Unlike my family, the majority of Kate’s extended clan all live within the same city, which makes things neat. My family were well dispersed throughout the UK and as a result our meetups weren’t frequent. From my sister in the remote Highlands of Scotland, to Kate and I in the city Lowlands, to my dad in the Midlands of England and my Brother in the semi-rural South. I guess we each wanted different things from our living situations and that pulled us to a variety of points on the compass.
Frankfurt, as a hub for banker types and international conventions, doesn’t exactly set the world on fire. Sharp looking steel and glass skyscrapers dominate the skyline, as if to emphatically claim big business dominance of the city.
Buildings stand like huge trophies, celebrating victories of commerce. Bankers roll around in expensive cars with the kind of predatory animals that some of them like to shoot, on their bonnet badges. It can only be a matter of time before a luxury carmaker makes a model with a severed stags head, mounted on the bonnet.
Fast cars and modern architecture might sound good to some but it’s what these people have done to build their wealth that brings a sour taste to my mouth. Thankfully, the company of family, some on-point graffiti, a decent Bratwurst and a stein of beer are excellent antidotes, to wash it all away with.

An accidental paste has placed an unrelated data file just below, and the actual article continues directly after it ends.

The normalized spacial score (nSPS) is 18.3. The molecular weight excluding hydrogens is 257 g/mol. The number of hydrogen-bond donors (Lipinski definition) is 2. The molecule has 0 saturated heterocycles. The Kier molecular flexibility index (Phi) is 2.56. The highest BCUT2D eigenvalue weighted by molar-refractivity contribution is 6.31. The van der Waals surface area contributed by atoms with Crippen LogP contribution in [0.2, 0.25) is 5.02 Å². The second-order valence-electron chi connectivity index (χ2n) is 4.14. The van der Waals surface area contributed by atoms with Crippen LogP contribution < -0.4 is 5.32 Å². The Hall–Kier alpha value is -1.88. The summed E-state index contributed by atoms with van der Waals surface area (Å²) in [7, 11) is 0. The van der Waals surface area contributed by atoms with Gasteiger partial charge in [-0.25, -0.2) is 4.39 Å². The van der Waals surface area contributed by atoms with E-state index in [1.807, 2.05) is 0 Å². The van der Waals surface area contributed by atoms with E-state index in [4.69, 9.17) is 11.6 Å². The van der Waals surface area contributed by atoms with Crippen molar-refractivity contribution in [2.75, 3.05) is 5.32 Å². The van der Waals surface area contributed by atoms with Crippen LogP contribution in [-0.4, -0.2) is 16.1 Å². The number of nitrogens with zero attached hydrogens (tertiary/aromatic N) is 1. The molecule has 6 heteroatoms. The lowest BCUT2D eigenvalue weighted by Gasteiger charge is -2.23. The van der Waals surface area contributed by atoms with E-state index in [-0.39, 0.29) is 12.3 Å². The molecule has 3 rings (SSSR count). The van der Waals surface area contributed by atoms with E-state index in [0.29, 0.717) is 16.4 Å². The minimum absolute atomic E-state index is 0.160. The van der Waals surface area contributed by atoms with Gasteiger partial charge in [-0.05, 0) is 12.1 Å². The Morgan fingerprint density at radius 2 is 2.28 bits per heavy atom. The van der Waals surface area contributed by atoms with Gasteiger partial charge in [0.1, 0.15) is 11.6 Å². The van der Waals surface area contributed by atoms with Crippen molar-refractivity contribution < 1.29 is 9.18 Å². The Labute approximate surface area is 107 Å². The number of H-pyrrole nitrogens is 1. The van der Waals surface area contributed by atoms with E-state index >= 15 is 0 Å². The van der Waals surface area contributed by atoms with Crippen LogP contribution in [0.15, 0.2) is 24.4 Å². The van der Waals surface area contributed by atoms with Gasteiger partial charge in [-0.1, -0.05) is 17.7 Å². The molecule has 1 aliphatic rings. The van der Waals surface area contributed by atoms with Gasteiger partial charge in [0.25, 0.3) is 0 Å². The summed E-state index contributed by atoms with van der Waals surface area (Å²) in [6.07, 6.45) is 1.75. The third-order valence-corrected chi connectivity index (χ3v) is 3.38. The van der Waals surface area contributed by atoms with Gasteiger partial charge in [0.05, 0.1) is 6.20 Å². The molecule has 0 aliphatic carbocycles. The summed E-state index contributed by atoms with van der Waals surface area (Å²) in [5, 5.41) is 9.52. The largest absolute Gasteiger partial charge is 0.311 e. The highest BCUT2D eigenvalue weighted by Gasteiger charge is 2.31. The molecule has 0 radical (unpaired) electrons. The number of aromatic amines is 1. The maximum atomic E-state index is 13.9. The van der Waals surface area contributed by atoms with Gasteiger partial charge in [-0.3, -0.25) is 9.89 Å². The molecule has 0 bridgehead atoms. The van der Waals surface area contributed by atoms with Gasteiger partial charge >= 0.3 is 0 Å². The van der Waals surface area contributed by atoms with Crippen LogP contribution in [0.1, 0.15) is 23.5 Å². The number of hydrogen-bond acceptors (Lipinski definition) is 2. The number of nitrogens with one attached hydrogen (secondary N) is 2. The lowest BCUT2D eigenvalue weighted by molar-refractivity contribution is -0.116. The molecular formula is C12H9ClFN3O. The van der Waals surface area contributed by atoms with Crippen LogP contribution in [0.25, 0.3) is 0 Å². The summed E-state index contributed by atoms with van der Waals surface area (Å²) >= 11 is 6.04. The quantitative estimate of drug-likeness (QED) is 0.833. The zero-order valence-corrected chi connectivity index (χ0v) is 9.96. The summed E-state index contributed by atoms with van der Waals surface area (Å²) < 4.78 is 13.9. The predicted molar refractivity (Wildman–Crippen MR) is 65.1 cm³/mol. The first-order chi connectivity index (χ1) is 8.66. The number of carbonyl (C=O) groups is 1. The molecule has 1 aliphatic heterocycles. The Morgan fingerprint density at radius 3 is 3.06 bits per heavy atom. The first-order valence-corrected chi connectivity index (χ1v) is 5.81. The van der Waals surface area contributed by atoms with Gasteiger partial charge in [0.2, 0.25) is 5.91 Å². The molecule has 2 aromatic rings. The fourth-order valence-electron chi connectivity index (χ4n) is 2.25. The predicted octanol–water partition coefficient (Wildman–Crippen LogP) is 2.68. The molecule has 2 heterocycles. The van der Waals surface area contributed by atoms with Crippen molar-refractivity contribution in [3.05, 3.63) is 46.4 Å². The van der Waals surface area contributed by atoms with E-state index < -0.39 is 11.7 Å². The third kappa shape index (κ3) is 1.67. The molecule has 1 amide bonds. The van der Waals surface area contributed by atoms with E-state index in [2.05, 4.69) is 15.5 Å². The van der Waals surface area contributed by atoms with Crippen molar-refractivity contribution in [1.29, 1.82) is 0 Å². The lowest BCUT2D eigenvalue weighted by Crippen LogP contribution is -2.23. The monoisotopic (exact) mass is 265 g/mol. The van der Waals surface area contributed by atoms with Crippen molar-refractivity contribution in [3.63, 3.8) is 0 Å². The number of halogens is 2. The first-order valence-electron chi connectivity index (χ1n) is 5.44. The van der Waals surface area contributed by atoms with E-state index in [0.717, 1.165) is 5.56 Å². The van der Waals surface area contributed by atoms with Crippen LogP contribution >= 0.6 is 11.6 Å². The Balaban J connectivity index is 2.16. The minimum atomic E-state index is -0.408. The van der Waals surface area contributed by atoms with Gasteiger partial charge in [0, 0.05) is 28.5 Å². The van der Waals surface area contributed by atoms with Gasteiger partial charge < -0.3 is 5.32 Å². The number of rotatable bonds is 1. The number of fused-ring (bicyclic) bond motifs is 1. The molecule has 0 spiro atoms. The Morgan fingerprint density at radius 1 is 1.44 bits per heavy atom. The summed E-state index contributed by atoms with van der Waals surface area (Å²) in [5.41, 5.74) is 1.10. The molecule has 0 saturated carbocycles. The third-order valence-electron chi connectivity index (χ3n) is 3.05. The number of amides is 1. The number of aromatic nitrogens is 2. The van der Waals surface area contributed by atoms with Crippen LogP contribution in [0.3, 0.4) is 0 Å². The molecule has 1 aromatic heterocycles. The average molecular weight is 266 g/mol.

In Glasgow, people often joke with their archrivals from Edinburgh on the East coast of Scotland, that “West is best”. Glasgow may not be the capital city, have as much pretty architecture, or attract as many tourists but it is the heart and soul of Scotland, not the skin-deep beauty.
On a grander, European scale, I’d doubt that same phrase could be applied. Sure, Western Europe is more prosperous but at what cost? The former colonial powers of the world, each have a dark history. From Britain’s role in the slave trade and exploitation of the Commonwealth; to the Dutch colonies of Africa and the Caribbean; to the German colonial empire, along with their role in creating fascistic World Wars. These chequered pasts continue to resonate to this day, as we dominate and monopolise the world of business.
So it is with an open mind and heart that we travel east tomorrow, to experience our first glimpse behind the (former) Iron Curtain. To understand the effects of the fascist Holocaust on Jewish, Soviet, Slavs, Roma, communists, disabled, gay and religiously dissident people. To see what effect the fall of authoritarian USSR and subsequent the birth of democracy has had. To look beneath the bonnet of it’s communist history, beyond the simpleton slander of the self-interested, oligarch run, Western media. To get hands on with East Europe.
Respect is vital, in all walks of life, including whilst on the road. To walk into another country with preconceived ideas, is to travel with your eyes closed. East Europe has a difficult and colorful past and it is a great thing that now, we are able to walk all the way through it, with nothing more than a flash of the passport and a smile at the gates.